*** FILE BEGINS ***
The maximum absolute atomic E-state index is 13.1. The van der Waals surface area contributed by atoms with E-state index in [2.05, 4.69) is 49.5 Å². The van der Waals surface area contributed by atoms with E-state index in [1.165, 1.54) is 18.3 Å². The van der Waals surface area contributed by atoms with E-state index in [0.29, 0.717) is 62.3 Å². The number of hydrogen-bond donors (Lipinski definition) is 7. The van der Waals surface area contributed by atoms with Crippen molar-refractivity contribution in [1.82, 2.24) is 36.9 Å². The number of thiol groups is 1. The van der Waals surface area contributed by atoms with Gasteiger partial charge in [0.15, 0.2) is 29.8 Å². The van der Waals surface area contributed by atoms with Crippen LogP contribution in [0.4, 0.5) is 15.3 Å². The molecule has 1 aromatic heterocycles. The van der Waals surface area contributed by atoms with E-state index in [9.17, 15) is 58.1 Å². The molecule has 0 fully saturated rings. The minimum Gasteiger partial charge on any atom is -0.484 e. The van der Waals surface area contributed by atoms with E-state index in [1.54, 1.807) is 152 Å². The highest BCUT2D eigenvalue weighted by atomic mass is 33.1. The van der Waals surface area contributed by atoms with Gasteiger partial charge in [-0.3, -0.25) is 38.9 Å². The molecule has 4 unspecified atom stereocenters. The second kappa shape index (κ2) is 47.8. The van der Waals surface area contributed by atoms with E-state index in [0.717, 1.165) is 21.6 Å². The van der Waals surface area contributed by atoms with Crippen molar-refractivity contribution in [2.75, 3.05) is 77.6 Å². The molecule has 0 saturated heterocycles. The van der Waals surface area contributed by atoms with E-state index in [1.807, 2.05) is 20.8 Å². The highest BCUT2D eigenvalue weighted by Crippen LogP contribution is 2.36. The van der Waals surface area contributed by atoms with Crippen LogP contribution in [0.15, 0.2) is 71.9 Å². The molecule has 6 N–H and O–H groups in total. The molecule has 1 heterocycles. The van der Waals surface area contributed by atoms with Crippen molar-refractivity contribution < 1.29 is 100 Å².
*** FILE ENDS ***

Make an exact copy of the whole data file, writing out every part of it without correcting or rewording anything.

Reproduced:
The maximum absolute atomic E-state index is 13.1. The van der Waals surface area contributed by atoms with E-state index in [2.05, 4.69) is 49.5 Å². The van der Waals surface area contributed by atoms with E-state index in [1.165, 1.54) is 18.3 Å². The van der Waals surface area contributed by atoms with E-state index in [0.29, 0.717) is 62.3 Å². The number of hydrogen-bond donors (Lipinski definition) is 7. The van der Waals surface area contributed by atoms with Crippen molar-refractivity contribution in [1.82, 2.24) is 36.9 Å². The number of thiol groups is 1. The van der Waals surface area contributed by atoms with Gasteiger partial charge in [0.15, 0.2) is 29.8 Å². The van der Waals surface area contributed by atoms with Crippen LogP contribution in [0.4, 0.5) is 15.3 Å². The molecule has 1 aromatic heterocycles. The van der Waals surface area contributed by atoms with E-state index in [9.17, 15) is 58.1 Å². The molecule has 0 fully saturated rings. The minimum Gasteiger partial charge on any atom is -0.484 e. The van der Waals surface area contributed by atoms with E-state index in [1.54, 1.807) is 152 Å². The highest BCUT2D eigenvalue weighted by atomic mass is 33.1. The van der Waals surface area contributed by atoms with Gasteiger partial charge in [-0.3, -0.25) is 38.9 Å². The molecule has 4 unspecified atom stereocenters. The second kappa shape index (κ2) is 47.8. The van der Waals surface area contributed by atoms with E-state index in [0.717, 1.165) is 21.6 Å². The van der Waals surface area contributed by atoms with Crippen molar-refractivity contribution in [2.75, 3.05) is 77.6 Å². The molecule has 0 saturated heterocycles. The van der Waals surface area contributed by atoms with E-state index in [1.807, 2.05) is 20.8 Å². The highest BCUT2D eigenvalue weighted by Crippen LogP contribution is 2.36. The van der Waals surface area contributed by atoms with Crippen LogP contribution in [0.15, 0.2) is 71.9 Å². The molecule has 6 N–H and O–H groups in total. The molecule has 1 heterocycles. The van der Waals surface area contributed by atoms with Crippen molar-refractivity contribution < 1.29 is 100 Å².